Calls for a four-day working week appear to be gathering momentum. To its advocates, a world of work where we are both happier and more productive is within our reach. So could a four-day week become the norm?
The early results are in, and they’re encouraging. A much-cited study from New Zealand has yielded very encouraging outcomes. Financial advice company Perpetual Guardian shifted its entire workforce to four days. The result: productivity remained steady, meaning no financial loss for the company; meanwhile, workers were less stressed, showed stronger leadership, commitment, and felt a much-improved work-life balance. In Sweden, a two-year trial where retirement home workers saw their week cut to 30 hours resulted in healthier staff, a better work environment and lower unemployment.
Such results are stoking calls for expansion of the four-day week, even at national scale. Following the TUC's call over the summer, the Labour Party are apparently now seriously considering the idea as policy. Is this a pipe dream, or a reality more attainable than we thought?
As with most hot topics in the future of work, there’s more complexity here than meets the eye, and clarity is required. There are unresolved questions at the most fundamental level: exactly which jobs are we talking about? And how does it stack up?
Let’s first separate a substantive four-day week proposal from merely flexible and part-time contracts. From Amazon to German manufacturing giant IG Metall, many companies now offer workers the option to reduce to 30 hours or less, for a proportional reduction in pay. These initiatives help many manage their work lives around other commitments, such as family or caring, and make the world of work more accessible. They should be championed. However, at a time when many are only just earning enough to get by, a four-day week paid for by workers voluntarily reducing their hours is not a radical proposal. Is there a way towards a four-day week with a full-time salary?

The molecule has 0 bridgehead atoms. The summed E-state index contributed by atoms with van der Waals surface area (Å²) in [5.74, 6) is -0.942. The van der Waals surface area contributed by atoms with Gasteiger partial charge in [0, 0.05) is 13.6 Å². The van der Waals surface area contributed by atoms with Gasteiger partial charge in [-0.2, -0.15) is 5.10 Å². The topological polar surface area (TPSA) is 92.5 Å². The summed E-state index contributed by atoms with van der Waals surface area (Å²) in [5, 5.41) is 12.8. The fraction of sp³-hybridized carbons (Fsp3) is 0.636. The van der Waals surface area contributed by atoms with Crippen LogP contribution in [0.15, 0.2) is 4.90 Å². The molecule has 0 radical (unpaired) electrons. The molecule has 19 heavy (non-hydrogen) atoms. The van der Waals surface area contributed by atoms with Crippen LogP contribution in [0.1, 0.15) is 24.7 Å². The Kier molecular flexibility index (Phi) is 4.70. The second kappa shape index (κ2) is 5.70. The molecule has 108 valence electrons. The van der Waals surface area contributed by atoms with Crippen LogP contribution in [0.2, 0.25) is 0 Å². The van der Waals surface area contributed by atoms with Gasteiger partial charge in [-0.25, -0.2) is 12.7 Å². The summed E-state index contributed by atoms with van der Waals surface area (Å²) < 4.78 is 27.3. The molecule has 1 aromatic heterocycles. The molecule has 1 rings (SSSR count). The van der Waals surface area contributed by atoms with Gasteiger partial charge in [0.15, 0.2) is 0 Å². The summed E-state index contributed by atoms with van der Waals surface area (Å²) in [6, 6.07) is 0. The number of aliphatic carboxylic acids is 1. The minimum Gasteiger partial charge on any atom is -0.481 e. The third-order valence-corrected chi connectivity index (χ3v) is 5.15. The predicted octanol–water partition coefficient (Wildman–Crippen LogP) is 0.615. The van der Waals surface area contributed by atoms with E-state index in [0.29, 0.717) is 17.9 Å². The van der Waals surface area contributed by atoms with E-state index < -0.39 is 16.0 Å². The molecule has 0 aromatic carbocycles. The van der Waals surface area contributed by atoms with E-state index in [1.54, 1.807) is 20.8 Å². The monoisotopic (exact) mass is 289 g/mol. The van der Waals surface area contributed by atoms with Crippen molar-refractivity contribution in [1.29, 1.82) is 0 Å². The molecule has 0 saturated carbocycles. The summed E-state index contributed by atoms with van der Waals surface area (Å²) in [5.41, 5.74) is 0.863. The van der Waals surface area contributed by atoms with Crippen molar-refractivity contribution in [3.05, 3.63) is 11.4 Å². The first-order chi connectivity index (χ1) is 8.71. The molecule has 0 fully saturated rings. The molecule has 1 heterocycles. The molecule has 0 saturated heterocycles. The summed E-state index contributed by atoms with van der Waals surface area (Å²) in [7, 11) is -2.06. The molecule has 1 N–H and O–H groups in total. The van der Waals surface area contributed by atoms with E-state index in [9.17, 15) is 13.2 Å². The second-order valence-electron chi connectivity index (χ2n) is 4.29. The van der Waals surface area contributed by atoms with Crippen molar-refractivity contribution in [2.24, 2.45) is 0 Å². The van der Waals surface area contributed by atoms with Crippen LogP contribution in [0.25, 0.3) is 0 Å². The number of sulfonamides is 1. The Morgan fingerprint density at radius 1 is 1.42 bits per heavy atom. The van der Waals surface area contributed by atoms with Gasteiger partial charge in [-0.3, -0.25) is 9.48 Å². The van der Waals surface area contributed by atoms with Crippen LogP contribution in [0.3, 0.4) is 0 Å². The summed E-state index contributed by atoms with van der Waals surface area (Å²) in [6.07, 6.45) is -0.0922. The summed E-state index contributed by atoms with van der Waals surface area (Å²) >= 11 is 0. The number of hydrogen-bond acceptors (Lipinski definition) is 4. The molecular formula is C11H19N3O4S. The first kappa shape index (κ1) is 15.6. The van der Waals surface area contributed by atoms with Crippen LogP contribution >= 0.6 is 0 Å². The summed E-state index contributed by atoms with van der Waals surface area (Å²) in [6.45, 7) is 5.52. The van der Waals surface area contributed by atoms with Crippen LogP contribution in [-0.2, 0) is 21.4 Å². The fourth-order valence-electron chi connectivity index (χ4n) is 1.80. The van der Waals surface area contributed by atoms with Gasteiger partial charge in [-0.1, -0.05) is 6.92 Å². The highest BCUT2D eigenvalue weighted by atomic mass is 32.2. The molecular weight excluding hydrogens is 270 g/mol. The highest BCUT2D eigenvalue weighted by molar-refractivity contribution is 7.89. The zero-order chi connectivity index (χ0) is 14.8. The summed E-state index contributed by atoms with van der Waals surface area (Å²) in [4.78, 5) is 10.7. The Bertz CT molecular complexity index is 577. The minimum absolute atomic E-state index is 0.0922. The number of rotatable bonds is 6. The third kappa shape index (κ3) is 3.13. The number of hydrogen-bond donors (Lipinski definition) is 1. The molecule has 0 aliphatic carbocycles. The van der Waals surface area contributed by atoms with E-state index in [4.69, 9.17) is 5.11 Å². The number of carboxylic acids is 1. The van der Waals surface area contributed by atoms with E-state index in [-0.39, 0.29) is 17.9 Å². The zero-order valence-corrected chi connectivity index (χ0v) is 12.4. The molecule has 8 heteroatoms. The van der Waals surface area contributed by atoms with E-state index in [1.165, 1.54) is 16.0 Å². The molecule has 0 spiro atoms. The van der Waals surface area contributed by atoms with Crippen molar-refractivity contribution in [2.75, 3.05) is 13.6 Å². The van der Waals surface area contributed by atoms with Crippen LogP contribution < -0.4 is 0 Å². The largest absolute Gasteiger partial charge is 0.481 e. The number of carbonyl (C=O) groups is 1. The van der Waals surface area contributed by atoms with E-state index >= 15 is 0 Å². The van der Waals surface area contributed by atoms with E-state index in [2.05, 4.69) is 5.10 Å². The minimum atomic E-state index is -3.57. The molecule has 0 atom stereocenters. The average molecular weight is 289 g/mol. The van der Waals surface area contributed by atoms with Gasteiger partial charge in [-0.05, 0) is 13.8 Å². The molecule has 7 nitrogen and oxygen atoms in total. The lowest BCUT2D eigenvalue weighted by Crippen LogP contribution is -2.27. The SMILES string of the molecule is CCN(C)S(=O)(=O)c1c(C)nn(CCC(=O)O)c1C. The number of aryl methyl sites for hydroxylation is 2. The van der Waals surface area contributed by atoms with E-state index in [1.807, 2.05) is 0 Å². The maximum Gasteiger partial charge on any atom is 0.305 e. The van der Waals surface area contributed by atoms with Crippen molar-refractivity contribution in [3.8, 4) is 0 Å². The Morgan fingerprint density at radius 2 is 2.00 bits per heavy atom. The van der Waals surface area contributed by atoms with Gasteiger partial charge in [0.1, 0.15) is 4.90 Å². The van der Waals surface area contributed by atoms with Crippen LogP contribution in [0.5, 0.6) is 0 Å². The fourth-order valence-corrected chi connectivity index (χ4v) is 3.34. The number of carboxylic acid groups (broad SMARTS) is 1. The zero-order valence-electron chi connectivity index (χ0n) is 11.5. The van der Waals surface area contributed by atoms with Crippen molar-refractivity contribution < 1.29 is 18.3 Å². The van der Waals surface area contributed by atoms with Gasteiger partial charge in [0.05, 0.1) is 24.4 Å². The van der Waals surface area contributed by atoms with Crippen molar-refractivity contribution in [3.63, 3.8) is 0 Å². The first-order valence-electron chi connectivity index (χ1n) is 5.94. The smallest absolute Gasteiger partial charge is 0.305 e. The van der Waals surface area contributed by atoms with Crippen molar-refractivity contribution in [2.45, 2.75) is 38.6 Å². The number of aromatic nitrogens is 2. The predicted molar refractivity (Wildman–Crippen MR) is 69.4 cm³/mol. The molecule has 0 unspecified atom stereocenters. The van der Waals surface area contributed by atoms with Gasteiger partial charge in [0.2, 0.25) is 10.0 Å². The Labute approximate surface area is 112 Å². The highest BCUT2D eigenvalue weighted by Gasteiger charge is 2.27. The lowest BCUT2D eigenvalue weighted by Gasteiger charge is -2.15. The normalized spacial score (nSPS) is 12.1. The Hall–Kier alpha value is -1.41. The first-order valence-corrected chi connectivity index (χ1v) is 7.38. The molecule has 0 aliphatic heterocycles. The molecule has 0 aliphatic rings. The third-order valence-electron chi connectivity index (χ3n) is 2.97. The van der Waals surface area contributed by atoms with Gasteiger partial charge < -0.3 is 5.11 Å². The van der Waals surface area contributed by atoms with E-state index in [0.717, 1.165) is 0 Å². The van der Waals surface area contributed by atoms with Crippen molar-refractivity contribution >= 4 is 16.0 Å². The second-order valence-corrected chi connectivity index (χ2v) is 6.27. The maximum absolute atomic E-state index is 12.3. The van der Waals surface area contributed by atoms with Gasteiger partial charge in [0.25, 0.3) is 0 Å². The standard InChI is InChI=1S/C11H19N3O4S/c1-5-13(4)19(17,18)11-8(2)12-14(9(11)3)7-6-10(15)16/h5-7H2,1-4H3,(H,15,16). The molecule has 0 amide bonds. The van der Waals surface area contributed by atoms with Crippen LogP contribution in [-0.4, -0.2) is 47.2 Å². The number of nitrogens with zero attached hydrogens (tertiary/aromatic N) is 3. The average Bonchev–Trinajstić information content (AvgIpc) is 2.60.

What’s so appealing about the New Zealand trial is it apparently delivers all the benefits of a four-day week for no cost, as if by magic. Workers consolidate their work into 4 days, and their employer can keep their pay packets the same, thanks to a bump in productivity. As Perpetual Guardian’s boss proudly declared, “There’s no downside”.
To some this might seem too good to be true. But to others, it’s a lesson that’s long overdue. Many suspect that the actual, useful work done by the modern worker could be done in far fewer hours. The UK’s productivity continues to languish – down again in the last quarter – and many point the finger at presenteeism, or ‘bullshit’ taking over our jobs, or other ingrained cultural factors as a major part of the problem. Adopting a four-day week tomorrow could be the spur we all need to loose these shackles and simply start working less and better.
Data suggests that a massive number of jobs could potentially shift in this way - a global survey found that 78 percent of workers felt their job could be done in less than 7 hours per day, and almost half felt they needed 5 hours per day or less – however surely not all jobs. The difference between the New Zealand financial advisors and Swedish retirement carers is illuminating here. It’s quite easy to imagine how financial advisors, or public relations managers could fit their weekly workload into four days whilst still achieving the same amount of work. By contrast, the Swedish trial was discontinued as the increased cost of hiring more staff was unsustainable. Clearly, not all jobs flex in the same way.